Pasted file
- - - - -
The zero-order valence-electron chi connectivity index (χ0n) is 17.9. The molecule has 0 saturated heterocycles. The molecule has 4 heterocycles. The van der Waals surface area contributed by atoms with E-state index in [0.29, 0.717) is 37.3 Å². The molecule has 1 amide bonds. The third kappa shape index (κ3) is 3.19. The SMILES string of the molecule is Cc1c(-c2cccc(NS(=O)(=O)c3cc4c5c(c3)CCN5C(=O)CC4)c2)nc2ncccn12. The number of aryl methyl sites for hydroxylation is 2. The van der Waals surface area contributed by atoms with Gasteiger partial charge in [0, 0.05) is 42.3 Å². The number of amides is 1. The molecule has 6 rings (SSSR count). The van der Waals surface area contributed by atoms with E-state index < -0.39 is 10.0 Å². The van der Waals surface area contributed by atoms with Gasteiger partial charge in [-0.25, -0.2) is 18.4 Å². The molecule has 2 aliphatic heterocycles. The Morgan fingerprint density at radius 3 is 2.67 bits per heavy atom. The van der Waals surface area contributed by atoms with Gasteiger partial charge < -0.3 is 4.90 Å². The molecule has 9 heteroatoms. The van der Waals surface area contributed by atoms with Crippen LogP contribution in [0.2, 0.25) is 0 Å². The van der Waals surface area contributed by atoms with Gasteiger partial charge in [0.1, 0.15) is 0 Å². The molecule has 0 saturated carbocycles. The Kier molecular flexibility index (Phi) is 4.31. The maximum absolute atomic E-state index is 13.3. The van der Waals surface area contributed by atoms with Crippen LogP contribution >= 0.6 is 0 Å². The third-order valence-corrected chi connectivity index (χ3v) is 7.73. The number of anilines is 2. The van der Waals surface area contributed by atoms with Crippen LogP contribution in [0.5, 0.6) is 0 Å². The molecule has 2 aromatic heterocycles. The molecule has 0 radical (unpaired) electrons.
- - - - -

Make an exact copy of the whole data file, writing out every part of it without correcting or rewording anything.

The zero-order valence-electron chi connectivity index (χ0n) is 17.9. The molecule has 0 saturated heterocycles. The molecule has 4 heterocycles. The van der Waals surface area contributed by atoms with E-state index in [0.29, 0.717) is 37.3 Å². The molecule has 1 amide bonds. The third kappa shape index (κ3) is 3.19. The SMILES string of the molecule is Cc1c(-c2cccc(NS(=O)(=O)c3cc4c5c(c3)CCN5C(=O)CC4)c2)nc2ncccn12. The number of aryl methyl sites for hydroxylation is 2. The van der Waals surface area contributed by atoms with Gasteiger partial charge in [0, 0.05) is 42.3 Å². The number of amides is 1. The molecule has 6 rings (SSSR count). The van der Waals surface area contributed by atoms with E-state index < -0.39 is 10.0 Å². The van der Waals surface area contributed by atoms with Gasteiger partial charge in [-0.25, -0.2) is 18.4 Å². The molecule has 2 aliphatic heterocycles. The Morgan fingerprint density at radius 3 is 2.67 bits per heavy atom. The van der Waals surface area contributed by atoms with Gasteiger partial charge < -0.3 is 4.90 Å². The molecule has 9 heteroatoms. The van der Waals surface area contributed by atoms with Crippen LogP contribution in [0.2, 0.25) is 0 Å². The van der Waals surface area contributed by atoms with Gasteiger partial charge in [0.1, 0.15) is 0 Å². The molecule has 0 saturated carbocycles. The Kier molecular flexibility index (Phi) is 4.31. The maximum absolute atomic E-state index is 13.3. The van der Waals surface area contributed by atoms with Crippen LogP contribution >= 0.6 is 0 Å². The third-order valence-corrected chi connectivity index (χ3v) is 7.73. The number of anilines is 2. The van der Waals surface area contributed by atoms with Crippen LogP contribution in [0.5, 0.6) is 0 Å². The molecule has 2 aromatic heterocycles. The molecule has 0 radical (unpaired) electrons.